# A Dual-Engine for Early Analysis of Critical Systems

#### Begutachtete Veröffentlichung in Tagungsband

Autor(en):Aboubakr Achraf El Ghazi, Ulrich Geilmann, Mattias Ulbrich und Mana Taghdiri
In:Workshop on Dependable Software for Critical Infrastructures (DSCI 2011)
Jahr:2011
Preprint/PDF:elghazi-taghdiri-DSCI2010.pdf

## Abstract

This paper presents a framework for modeling, simulating, and checking properties of critical systems based on the Alloy language – a declarative, first-order, relational logic with a built-in transitive closure operator. The paper introduces a new dual-analysis engine that is capable of providing both counterexamples and proofs. Counterexamples are found fully automatically using an SMT solver, which provides a better support for numerical expressions than the existing Alloy Analyzer. Proofs, however, cannot always be found automatically since the Alloy language is undecidable. Our engine offers an economical approach by first trying to prove properties using a fully-automatic, SMT-based analysis, and switches to an interactive theorem prover only if the first attempt fails. This paper also reports on applying our framework to Microsoft's COM standard and the mark-and-sweep garbage collection algorithm.

## BibTeX

@INPROCEEDINGS{elghazi-taghdiri-DSCI2010,
author = {Aboubakr Achraf El Ghazi and Ulrich Geilmann and Mattias Ulbrich and Mana
Taghdiri},
title = {A Dual-Engine for Early Analysis of Critical Systems},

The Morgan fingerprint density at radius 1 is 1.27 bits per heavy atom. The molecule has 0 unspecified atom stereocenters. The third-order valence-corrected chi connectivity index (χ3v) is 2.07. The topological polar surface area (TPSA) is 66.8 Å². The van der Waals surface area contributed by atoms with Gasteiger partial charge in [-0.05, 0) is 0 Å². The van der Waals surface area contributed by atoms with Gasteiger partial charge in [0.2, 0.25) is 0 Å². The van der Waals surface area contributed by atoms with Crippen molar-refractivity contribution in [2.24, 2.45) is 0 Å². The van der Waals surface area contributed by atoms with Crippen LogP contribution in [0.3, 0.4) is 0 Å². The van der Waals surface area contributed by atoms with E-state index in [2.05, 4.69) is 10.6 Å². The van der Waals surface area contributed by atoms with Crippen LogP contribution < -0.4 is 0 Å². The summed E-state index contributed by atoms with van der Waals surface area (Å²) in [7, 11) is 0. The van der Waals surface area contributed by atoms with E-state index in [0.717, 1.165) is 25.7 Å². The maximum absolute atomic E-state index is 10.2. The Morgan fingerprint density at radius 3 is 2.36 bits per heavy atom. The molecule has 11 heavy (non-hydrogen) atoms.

booktitle = {Workshop on Dependable Software for Critical Infrastructures (DSCI 2011)},
year = {2011},
month = aug,
abstract = {This paper presents a framework for modeling, simulating, and checking
properties of critical systems based on the Alloy language -- a declarative,
first-order, relational logic with a built-in transitive closure
operator. The paper introduces a new dual-analysis engine that is
capable of providing both \emph{counterexamples} and \emph{proofs}.
Counterexamples are found fully automatically using an SMT solver,
which provides a better support for numerical expressions than the
existing Alloy Analyzer. Proofs, however, cannot always be found
automatically since the Alloy language is undecidable. Our engine
offers an economical approach by first trying to prove properties
using a fully-automatic, SMT-based analysis, and switches to an interactive
theorem prover only if the first attempt fails. This paper also reports
on applying our framework to Microsoft's COM standard and the mark-and-sweep
garbage collection algorithm.}
}